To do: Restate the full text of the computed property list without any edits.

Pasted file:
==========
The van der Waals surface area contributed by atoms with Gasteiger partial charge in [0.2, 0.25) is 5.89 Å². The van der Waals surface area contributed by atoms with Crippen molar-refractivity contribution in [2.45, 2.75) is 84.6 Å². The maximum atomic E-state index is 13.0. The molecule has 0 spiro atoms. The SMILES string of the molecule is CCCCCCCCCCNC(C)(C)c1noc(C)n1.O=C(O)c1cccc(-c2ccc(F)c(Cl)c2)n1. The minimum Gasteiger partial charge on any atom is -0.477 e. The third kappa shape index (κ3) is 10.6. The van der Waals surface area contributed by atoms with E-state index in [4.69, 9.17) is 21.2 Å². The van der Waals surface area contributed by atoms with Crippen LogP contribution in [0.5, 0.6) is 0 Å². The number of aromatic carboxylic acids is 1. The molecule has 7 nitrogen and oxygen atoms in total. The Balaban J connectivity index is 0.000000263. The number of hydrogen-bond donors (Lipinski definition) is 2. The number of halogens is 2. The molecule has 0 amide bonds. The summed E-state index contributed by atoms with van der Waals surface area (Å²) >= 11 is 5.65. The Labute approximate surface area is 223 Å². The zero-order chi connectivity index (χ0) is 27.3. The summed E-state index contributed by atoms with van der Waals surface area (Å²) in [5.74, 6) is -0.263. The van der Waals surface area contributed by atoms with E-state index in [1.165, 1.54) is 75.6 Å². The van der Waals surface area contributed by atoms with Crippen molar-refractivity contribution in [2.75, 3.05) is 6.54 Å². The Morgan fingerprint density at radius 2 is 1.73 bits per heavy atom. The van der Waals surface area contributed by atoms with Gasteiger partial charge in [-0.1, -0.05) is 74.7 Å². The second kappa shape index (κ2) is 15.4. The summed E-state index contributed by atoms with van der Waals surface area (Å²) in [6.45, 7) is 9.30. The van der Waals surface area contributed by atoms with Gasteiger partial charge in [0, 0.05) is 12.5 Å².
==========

The van der Waals surface area contributed by atoms with Gasteiger partial charge in [0.2, 0.25) is 5.89 Å². The van der Waals surface area contributed by atoms with Crippen molar-refractivity contribution in [2.45, 2.75) is 84.6 Å². The maximum atomic E-state index is 13.0. The molecule has 0 spiro atoms. The SMILES string of the molecule is CCCCCCCCCCNC(C)(C)c1noc(C)n1.O=C(O)c1cccc(-c2ccc(F)c(Cl)c2)n1. The minimum Gasteiger partial charge on any atom is -0.477 e. The third kappa shape index (κ3) is 10.6. The van der Waals surface area contributed by atoms with E-state index in [4.69, 9.17) is 21.2 Å². The van der Waals surface area contributed by atoms with Crippen LogP contribution in [0.5, 0.6) is 0 Å². The number of aromatic carboxylic acids is 1. The molecule has 7 nitrogen and oxygen atoms in total. The Balaban J connectivity index is 0.000000263. The number of hydrogen-bond donors (Lipinski definition) is 2. The number of halogens is 2. The molecule has 0 amide bonds. The summed E-state index contributed by atoms with van der Waals surface area (Å²) >= 11 is 5.65. The Labute approximate surface area is 223 Å². The zero-order chi connectivity index (χ0) is 27.3. The summed E-state index contributed by atoms with van der Waals surface area (Å²) in [5.74, 6) is -0.263. The van der Waals surface area contributed by atoms with E-state index in [1.165, 1.54) is 75.6 Å². The van der Waals surface area contributed by atoms with Crippen molar-refractivity contribution in [2.75, 3.05) is 6.54 Å². The Morgan fingerprint density at radius 2 is 1.73 bits per heavy atom. The van der Waals surface area contributed by atoms with Gasteiger partial charge in [-0.1, -0.05) is 74.7 Å². The second kappa shape index (κ2) is 15.4. The summed E-state index contributed by atoms with van der Waals surface area (Å²) in [6.45, 7) is 9.30. The van der Waals surface area contributed by atoms with Gasteiger partial charge in [0, 0.05) is 12.5 Å².